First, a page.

This of course underplays the spontaneity that is so celebrated as a marker of true revolutions. Indeed, there is something particularly endearing about such impulsive action that involves hundreds and thousands of people. In fact, the way in which the protests across Tunisia and now Egypt seem to have taken place celebrates the potential of ordinary individuals along with the emancipatory potential of social mediums like Twitter and Facebook. With these technological developments there is the possibility of a move away from an earlier emphasis on organisational capacities to instigate and propel mass action, towards networks of communication and information. It is, what Manuel Castelles calls, flows rather than organisations that today perhaps have an important role in prompting (mass) action. ‘The depth and direction of these flows’ – to reframe a point made by Timothy Luke – ‘constitutes a new dimension of thought and action. Partly local, partly global [think of how the protests in Tunisia inspired protesters in Egypt], such glocal [global/local] flows…[make up] a telesphere/cybersphere of artificial spaces…[animated] by streams of data, audio and video.’ This ‘artificial space’ does not imply the fictive nature of the data necessarily; the pictures of protesters in Tunisia that inspired the imagination of so many across the Arab world and beyond, were most certainly ‘real’. But streamed through YouTube, Twitter and Facebook to various recipients across the world, these mediums helped imagine, create and then support a space from which subsequent action was able to be instigated. In this respect, the celebration of these mediums and of ordinary individuals who engaged with such spaces as were opened up by these mediums is most certainly warranted and I too am awe struck by how amorphous and momentous all of this has been. Yet I cannot but return to the binary that is constitutive of change when spoken of in the context of revolution.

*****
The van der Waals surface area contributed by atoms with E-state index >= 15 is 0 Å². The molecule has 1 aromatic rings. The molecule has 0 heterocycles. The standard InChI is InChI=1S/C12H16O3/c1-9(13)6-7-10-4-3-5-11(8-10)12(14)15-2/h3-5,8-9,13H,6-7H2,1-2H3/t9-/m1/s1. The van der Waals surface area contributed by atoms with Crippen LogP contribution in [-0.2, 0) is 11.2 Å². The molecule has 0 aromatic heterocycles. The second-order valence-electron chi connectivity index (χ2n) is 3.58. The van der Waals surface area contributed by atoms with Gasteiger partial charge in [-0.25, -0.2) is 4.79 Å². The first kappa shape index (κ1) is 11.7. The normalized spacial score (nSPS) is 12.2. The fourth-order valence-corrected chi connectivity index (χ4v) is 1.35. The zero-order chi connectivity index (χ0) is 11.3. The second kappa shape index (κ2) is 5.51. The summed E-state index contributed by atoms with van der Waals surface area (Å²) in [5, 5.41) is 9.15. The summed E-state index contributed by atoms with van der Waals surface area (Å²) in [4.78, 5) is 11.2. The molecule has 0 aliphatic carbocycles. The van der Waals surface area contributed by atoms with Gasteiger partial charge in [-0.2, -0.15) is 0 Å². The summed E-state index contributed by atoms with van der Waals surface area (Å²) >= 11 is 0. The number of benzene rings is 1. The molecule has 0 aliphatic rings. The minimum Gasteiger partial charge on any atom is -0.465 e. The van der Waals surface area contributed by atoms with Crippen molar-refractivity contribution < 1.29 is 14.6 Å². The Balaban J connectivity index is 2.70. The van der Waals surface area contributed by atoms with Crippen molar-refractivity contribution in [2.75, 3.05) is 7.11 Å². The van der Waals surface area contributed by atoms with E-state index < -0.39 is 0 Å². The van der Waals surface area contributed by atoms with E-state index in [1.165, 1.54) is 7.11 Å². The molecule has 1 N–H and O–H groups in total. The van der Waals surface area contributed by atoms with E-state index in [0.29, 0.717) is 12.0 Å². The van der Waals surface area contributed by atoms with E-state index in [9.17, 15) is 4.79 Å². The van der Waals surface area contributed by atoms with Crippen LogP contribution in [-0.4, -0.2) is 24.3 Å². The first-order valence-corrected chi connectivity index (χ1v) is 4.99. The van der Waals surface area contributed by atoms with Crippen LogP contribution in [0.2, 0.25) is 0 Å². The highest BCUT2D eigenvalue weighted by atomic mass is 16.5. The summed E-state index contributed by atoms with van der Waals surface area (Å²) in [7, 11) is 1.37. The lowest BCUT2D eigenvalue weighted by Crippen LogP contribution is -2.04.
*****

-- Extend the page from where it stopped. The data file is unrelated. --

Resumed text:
Action can be infectious. To march on the street and to call for the overthrow of a government is revolutionary by definition but it is wrong to imagine action as an end in itself. All ends need to be purposeful and all purposes need careful deliberation in order for the actions that lead to them to be both meaningful and truly efficacious. What should Egypt and Tunisia look like once the winds of change blow through them? Who is to take over? How is this process to be managed? The Iranian Revolution is an example in point (in spite of the fact that it was not without its shortcomings). From exile Ayatollah Khomeni wrote and propagated much that shaped the emotions and thoughts of many within Iran. Khomeni also had supporters both in and outside Iran who were at hand when the revolution began and also there when it drew to a close.